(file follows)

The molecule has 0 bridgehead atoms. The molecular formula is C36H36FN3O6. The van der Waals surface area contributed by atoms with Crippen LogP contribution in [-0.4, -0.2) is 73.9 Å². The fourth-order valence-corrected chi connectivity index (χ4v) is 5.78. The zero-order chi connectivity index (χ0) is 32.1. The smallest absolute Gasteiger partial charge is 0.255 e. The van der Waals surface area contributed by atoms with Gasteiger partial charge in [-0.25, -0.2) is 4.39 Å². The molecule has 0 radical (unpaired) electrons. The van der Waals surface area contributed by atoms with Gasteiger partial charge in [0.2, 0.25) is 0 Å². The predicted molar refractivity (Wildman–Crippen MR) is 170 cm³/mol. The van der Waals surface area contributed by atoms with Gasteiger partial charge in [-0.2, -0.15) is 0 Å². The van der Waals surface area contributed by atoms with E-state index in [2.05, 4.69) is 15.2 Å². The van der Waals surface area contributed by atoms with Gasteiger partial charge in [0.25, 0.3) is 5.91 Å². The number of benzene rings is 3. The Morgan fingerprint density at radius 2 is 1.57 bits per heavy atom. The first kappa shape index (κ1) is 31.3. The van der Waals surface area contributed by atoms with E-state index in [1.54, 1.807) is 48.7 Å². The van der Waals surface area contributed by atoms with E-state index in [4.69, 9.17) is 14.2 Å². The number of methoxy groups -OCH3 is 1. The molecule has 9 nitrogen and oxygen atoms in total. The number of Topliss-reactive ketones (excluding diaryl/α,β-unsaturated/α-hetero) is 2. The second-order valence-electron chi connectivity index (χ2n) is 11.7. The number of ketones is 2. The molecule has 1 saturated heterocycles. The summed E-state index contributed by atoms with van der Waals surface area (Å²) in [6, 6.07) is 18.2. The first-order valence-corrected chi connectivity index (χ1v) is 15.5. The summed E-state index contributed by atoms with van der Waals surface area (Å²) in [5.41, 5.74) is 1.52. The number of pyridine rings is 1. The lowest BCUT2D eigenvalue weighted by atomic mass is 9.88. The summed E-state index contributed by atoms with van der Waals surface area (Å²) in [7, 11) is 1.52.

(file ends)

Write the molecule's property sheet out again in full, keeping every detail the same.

The molecule has 0 bridgehead atoms. The molecular formula is C36H36FN3O6. The van der Waals surface area contributed by atoms with Crippen LogP contribution in [-0.4, -0.2) is 73.9 Å². The fourth-order valence-corrected chi connectivity index (χ4v) is 5.78. The zero-order chi connectivity index (χ0) is 32.1. The smallest absolute Gasteiger partial charge is 0.255 e. The van der Waals surface area contributed by atoms with Gasteiger partial charge in [-0.25, -0.2) is 4.39 Å². The molecule has 0 radical (unpaired) electrons. The van der Waals surface area contributed by atoms with Gasteiger partial charge in [0.2, 0.25) is 0 Å². The predicted molar refractivity (Wildman–Crippen MR) is 170 cm³/mol. The van der Waals surface area contributed by atoms with Gasteiger partial charge in [-0.2, -0.15) is 0 Å². The van der Waals surface area contributed by atoms with E-state index in [2.05, 4.69) is 15.2 Å². The van der Waals surface area contributed by atoms with Gasteiger partial charge in [0.25, 0.3) is 5.91 Å². The number of benzene rings is 3. The Morgan fingerprint density at radius 2 is 1.57 bits per heavy atom. The first kappa shape index (κ1) is 31.3. The van der Waals surface area contributed by atoms with E-state index in [1.54, 1.807) is 48.7 Å². The van der Waals surface area contributed by atoms with E-state index in [4.69, 9.17) is 14.2 Å². The number of methoxy groups -OCH3 is 1. The molecule has 9 nitrogen and oxygen atoms in total. The number of Topliss-reactive ketones (excluding diaryl/α,β-unsaturated/α-hetero) is 2. The second-order valence-electron chi connectivity index (χ2n) is 11.7. The number of ketones is 2. The molecule has 1 saturated heterocycles. The summed E-state index contributed by atoms with van der Waals surface area (Å²) in [6, 6.07) is 18.2. The first-order valence-corrected chi connectivity index (χ1v) is 15.5. The summed E-state index contributed by atoms with van der Waals surface area (Å²) in [5.41, 5.74) is 1.52. The number of pyridine rings is 1. The lowest BCUT2D eigenvalue weighted by atomic mass is 9.88. The summed E-state index contributed by atoms with van der Waals surface area (Å²) in [7, 11) is 1.52.